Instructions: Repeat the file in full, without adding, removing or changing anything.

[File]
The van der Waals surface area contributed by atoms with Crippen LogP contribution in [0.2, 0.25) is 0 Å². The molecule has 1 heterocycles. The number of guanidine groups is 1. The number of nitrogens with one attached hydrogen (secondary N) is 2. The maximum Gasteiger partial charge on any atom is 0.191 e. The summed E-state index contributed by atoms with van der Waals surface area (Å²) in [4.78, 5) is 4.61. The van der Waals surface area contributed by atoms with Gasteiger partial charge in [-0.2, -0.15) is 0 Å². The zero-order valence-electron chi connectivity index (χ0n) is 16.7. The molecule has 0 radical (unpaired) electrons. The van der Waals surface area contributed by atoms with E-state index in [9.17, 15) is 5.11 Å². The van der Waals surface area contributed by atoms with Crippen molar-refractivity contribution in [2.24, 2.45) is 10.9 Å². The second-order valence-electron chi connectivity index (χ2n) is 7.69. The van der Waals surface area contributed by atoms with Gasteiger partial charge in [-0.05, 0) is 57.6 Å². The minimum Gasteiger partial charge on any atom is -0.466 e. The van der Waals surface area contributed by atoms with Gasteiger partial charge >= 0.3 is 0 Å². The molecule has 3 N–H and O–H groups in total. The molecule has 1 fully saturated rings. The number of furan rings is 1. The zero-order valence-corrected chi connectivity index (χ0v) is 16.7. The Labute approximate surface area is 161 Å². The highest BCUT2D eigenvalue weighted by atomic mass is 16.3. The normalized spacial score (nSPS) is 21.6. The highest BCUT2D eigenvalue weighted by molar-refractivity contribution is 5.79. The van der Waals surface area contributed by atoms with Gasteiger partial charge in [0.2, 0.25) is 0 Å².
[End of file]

The van der Waals surface area contributed by atoms with Crippen LogP contribution in [0.2, 0.25) is 0 Å². The molecule has 1 heterocycles. The number of guanidine groups is 1. The number of nitrogens with one attached hydrogen (secondary N) is 2. The maximum Gasteiger partial charge on any atom is 0.191 e. The summed E-state index contributed by atoms with van der Waals surface area (Å²) in [4.78, 5) is 4.61. The van der Waals surface area contributed by atoms with Gasteiger partial charge in [-0.2, -0.15) is 0 Å². The zero-order valence-electron chi connectivity index (χ0n) is 16.7. The molecule has 0 radical (unpaired) electrons. The van der Waals surface area contributed by atoms with E-state index in [9.17, 15) is 5.11 Å². The van der Waals surface area contributed by atoms with Crippen molar-refractivity contribution in [2.24, 2.45) is 10.9 Å². The second-order valence-electron chi connectivity index (χ2n) is 7.69. The van der Waals surface area contributed by atoms with Gasteiger partial charge in [-0.05, 0) is 57.6 Å². The minimum Gasteiger partial charge on any atom is -0.466 e. The van der Waals surface area contributed by atoms with Gasteiger partial charge >= 0.3 is 0 Å². The molecule has 3 N–H and O–H groups in total. The molecule has 1 fully saturated rings. The number of furan rings is 1. The zero-order valence-corrected chi connectivity index (χ0v) is 16.7. The Labute approximate surface area is 161 Å². The highest BCUT2D eigenvalue weighted by atomic mass is 16.3. The normalized spacial score (nSPS) is 21.6. The highest BCUT2D eigenvalue weighted by molar-refractivity contribution is 5.79. The van der Waals surface area contributed by atoms with Gasteiger partial charge in [0.2, 0.25) is 0 Å².